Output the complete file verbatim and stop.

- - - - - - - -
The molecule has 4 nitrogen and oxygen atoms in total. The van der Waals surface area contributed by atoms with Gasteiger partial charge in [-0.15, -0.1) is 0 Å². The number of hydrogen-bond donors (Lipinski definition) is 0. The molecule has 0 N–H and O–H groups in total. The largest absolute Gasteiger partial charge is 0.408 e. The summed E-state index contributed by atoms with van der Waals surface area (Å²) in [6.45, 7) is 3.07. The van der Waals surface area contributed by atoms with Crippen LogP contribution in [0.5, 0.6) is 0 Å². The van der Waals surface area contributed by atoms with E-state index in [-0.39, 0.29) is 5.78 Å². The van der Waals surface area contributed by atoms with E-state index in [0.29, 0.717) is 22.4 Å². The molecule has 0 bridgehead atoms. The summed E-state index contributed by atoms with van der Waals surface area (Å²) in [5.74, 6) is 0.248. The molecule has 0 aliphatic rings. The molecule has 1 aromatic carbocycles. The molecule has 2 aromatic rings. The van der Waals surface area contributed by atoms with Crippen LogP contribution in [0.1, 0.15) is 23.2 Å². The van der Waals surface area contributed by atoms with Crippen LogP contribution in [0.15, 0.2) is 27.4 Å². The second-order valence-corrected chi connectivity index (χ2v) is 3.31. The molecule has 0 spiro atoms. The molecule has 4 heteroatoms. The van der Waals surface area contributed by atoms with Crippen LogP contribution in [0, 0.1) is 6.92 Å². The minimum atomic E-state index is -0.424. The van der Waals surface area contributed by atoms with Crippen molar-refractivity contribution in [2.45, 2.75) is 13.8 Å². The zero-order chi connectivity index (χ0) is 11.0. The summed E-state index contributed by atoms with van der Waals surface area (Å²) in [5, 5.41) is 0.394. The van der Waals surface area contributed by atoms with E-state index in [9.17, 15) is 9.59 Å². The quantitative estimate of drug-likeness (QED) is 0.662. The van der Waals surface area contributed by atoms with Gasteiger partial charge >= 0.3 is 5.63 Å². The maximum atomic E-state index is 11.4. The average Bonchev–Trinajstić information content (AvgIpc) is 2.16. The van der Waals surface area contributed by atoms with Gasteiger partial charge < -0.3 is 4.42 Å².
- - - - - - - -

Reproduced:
The molecule has 4 nitrogen and oxygen atoms in total. The van der Waals surface area contributed by atoms with Gasteiger partial charge in [-0.15, -0.1) is 0 Å². The number of hydrogen-bond donors (Lipinski definition) is 0. The molecule has 0 N–H and O–H groups in total. The largest absolute Gasteiger partial charge is 0.408 e. The summed E-state index contributed by atoms with van der Waals surface area (Å²) in [6.45, 7) is 3.07. The van der Waals surface area contributed by atoms with Crippen LogP contribution in [0.5, 0.6) is 0 Å². The van der Waals surface area contributed by atoms with E-state index in [-0.39, 0.29) is 5.78 Å². The van der Waals surface area contributed by atoms with E-state index in [0.29, 0.717) is 22.4 Å². The molecule has 0 bridgehead atoms. The summed E-state index contributed by atoms with van der Waals surface area (Å²) in [5.74, 6) is 0.248. The molecule has 0 aliphatic rings. The molecule has 1 aromatic carbocycles. The molecule has 2 aromatic rings. The van der Waals surface area contributed by atoms with Crippen LogP contribution in [0.1, 0.15) is 23.2 Å². The van der Waals surface area contributed by atoms with Crippen LogP contribution in [0.15, 0.2) is 27.4 Å². The second-order valence-corrected chi connectivity index (χ2v) is 3.31. The molecule has 0 spiro atoms. The molecule has 4 heteroatoms. The van der Waals surface area contributed by atoms with Crippen LogP contribution in [0, 0.1) is 6.92 Å². The minimum atomic E-state index is -0.424. The van der Waals surface area contributed by atoms with Crippen molar-refractivity contribution in [2.45, 2.75) is 13.8 Å². The zero-order chi connectivity index (χ0) is 11.0. The summed E-state index contributed by atoms with van der Waals surface area (Å²) in [5, 5.41) is 0.394. The van der Waals surface area contributed by atoms with E-state index in [9.17, 15) is 9.59 Å². The quantitative estimate of drug-likeness (QED) is 0.662. The van der Waals surface area contributed by atoms with Gasteiger partial charge >= 0.3 is 5.63 Å². The maximum atomic E-state index is 11.4. The average Bonchev–Trinajstić information content (AvgIpc) is 2.16. The van der Waals surface area contributed by atoms with Gasteiger partial charge < -0.3 is 4.42 Å².